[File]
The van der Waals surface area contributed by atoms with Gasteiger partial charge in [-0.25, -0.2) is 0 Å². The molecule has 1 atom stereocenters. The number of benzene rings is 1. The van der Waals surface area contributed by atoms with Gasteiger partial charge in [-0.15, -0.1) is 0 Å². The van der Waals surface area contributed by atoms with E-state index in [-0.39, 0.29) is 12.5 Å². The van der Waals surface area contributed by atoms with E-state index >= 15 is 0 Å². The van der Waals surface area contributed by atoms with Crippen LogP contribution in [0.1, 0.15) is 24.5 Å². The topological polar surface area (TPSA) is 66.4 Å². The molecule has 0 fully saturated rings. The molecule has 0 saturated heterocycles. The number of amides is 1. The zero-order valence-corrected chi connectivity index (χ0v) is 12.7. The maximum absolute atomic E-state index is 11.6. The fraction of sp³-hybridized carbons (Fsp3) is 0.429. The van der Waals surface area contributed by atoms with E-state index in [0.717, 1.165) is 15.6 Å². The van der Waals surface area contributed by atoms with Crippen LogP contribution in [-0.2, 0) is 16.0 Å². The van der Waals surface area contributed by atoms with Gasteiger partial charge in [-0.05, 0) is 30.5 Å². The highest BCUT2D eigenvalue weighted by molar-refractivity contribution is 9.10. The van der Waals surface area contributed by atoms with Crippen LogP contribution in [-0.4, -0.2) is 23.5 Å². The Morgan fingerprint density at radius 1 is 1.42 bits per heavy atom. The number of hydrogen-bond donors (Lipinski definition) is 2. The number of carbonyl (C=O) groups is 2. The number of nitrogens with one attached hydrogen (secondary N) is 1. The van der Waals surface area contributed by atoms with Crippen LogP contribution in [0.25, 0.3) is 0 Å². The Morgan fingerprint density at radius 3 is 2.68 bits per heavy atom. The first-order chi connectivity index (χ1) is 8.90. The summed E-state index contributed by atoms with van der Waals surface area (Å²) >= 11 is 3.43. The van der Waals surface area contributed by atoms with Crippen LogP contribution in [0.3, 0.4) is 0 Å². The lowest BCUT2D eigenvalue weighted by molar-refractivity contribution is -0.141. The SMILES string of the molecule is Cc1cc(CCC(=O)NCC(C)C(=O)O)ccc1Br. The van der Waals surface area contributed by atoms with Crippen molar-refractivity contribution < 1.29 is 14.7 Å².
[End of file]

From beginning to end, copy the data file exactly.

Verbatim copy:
The van der Waals surface area contributed by atoms with Gasteiger partial charge in [-0.25, -0.2) is 0 Å². The molecule has 1 atom stereocenters. The number of benzene rings is 1. The van der Waals surface area contributed by atoms with Gasteiger partial charge in [-0.15, -0.1) is 0 Å². The van der Waals surface area contributed by atoms with E-state index in [-0.39, 0.29) is 12.5 Å². The van der Waals surface area contributed by atoms with E-state index >= 15 is 0 Å². The van der Waals surface area contributed by atoms with Crippen LogP contribution in [0.1, 0.15) is 24.5 Å². The topological polar surface area (TPSA) is 66.4 Å². The molecule has 0 fully saturated rings. The molecule has 0 saturated heterocycles. The number of amides is 1. The zero-order valence-corrected chi connectivity index (χ0v) is 12.7. The maximum absolute atomic E-state index is 11.6. The fraction of sp³-hybridized carbons (Fsp3) is 0.429. The van der Waals surface area contributed by atoms with E-state index in [0.717, 1.165) is 15.6 Å². The van der Waals surface area contributed by atoms with Crippen LogP contribution in [-0.2, 0) is 16.0 Å². The van der Waals surface area contributed by atoms with Gasteiger partial charge in [-0.05, 0) is 30.5 Å². The highest BCUT2D eigenvalue weighted by molar-refractivity contribution is 9.10. The van der Waals surface area contributed by atoms with Crippen LogP contribution in [-0.4, -0.2) is 23.5 Å². The Morgan fingerprint density at radius 1 is 1.42 bits per heavy atom. The number of hydrogen-bond donors (Lipinski definition) is 2. The number of carbonyl (C=O) groups is 2. The number of nitrogens with one attached hydrogen (secondary N) is 1. The van der Waals surface area contributed by atoms with Crippen LogP contribution in [0.25, 0.3) is 0 Å². The Morgan fingerprint density at radius 3 is 2.68 bits per heavy atom. The first-order chi connectivity index (χ1) is 8.90. The summed E-state index contributed by atoms with van der Waals surface area (Å²) >= 11 is 3.43. The van der Waals surface area contributed by atoms with Crippen LogP contribution in [0.3, 0.4) is 0 Å². The lowest BCUT2D eigenvalue weighted by molar-refractivity contribution is -0.141. The SMILES string of the molecule is Cc1cc(CCC(=O)NCC(C)C(=O)O)ccc1Br. The van der Waals surface area contributed by atoms with Crippen molar-refractivity contribution < 1.29 is 14.7 Å².